Have you ever looked at a photographic print and had that moment burned into your memory for ever?
This has happened to me on many occasions.
In 1990, I was in Chevy Chase, Maryland on a trip to Washington DC and wandered into a Nature Company Store. As I browsed, I was stopped in my tracks by a 30x40ish color photograph of water lilies. I had never seen a color print that was so beautiful. It was stunning in both resolution and clarity. The blue of the water, the green of the water lilies, and the wet look of the water droplets was unlike anything I had ever seen.
Nearly 19 years later, I can still remember the awe and wonder I felt while looking at that print. The entire evening was burned into my memory because of the profound experience. At that time in my photographic education, I didn’t know a photograph could contain those qualities. Having seen it, it changed my expectations for my own photographs forever.
In a world where we are bombarded with images every day, why did this one print have such a profound effect? It was just a piece of polyester plastic with color dyes on it (a Cibachrome print) in a darkened corner with a spotlight shining on it…but it felt wet. It was as if I could touch it, dip in a cup and take a drink of the most beautiful water I had ever seen. Its tactile qualities were a marvel to me.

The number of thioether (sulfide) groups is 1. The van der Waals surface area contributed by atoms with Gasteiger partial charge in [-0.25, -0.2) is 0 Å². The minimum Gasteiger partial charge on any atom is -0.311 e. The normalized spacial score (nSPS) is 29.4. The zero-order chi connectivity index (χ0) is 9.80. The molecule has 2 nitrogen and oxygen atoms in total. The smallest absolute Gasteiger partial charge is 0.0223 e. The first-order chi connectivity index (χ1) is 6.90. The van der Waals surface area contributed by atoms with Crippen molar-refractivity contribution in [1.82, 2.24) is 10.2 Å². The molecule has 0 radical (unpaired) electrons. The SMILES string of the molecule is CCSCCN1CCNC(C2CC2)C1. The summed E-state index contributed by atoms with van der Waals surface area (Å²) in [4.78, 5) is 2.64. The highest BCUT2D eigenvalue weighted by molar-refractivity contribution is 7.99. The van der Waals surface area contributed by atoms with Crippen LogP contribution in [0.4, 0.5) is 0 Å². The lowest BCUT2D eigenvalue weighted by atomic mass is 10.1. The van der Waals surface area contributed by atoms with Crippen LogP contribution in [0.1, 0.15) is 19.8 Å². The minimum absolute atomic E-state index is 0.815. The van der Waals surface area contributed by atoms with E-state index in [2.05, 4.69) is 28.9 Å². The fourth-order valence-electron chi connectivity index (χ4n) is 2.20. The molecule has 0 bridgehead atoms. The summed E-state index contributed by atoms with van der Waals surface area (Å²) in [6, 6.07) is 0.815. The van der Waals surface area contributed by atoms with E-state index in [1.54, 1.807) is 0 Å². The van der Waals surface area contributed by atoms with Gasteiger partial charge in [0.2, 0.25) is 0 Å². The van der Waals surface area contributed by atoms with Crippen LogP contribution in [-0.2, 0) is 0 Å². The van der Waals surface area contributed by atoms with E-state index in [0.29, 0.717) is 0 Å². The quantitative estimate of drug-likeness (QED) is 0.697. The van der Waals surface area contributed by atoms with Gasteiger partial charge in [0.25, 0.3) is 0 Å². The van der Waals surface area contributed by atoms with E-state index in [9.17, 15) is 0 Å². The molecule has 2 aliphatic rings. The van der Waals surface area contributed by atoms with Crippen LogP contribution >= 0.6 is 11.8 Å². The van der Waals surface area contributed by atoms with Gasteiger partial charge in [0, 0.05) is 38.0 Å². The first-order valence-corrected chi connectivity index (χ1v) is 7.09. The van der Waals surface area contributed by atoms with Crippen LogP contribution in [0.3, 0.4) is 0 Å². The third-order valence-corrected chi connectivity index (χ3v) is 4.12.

That is the power of a well crafted photographic print, and why a print is the ultimate expression of a photograph.
Photographic printing methods (including inkjet) have the highest fidelity in color, tone, and resolution. And if you use that fidelity as a part of making your photograph, it will display qualities that monitors simply cannot.
Even the best monitors are not capable of displaying all the color and resolution in a digital photograph. A high end monitor displays 98% of Adobe RGB? So what? I work in wide gamut spaces that exceed AdobeRGB.
Looking at photos on a 1080P flat screen? It can only display 1920×1080 pixels. My 4×5 chromes come it at more than 12,000×9000 pixels. Even the high-end 30-inch graphics monitors can only display 2560×1600 pixels.
That is why you should be making prints.
Sharing photos online is fine, and so is looking at your photos on your monitor, but they are not the same as looking at a print. They are like being outside the concert hall when the music is playing. You can hear the music and catch the tune, but it’s not the same as being inside, in the front row, where you can hear every subtlety and nuance.
Even if you just thumbtack your prints to your walls, you need to be making prints so that you can live with them, enjoy them, and learn from them. It will build your skill and fluency in photography. It will also keep you connected to your life’s passion when your life’s reality doesn’t allow much time for direct involvement.
(Who crafted the print I saw back in 1990? Though I am not absolutely certain, I think it was Joseph Holmes. Many years ago, I was looking through one of Holmes’s books, and saw an image very much like the one etched in my mind. He was displaying at the Nature Company at that time, and was one of the few 4×5 photographers they represented who was using Cibachrome.)
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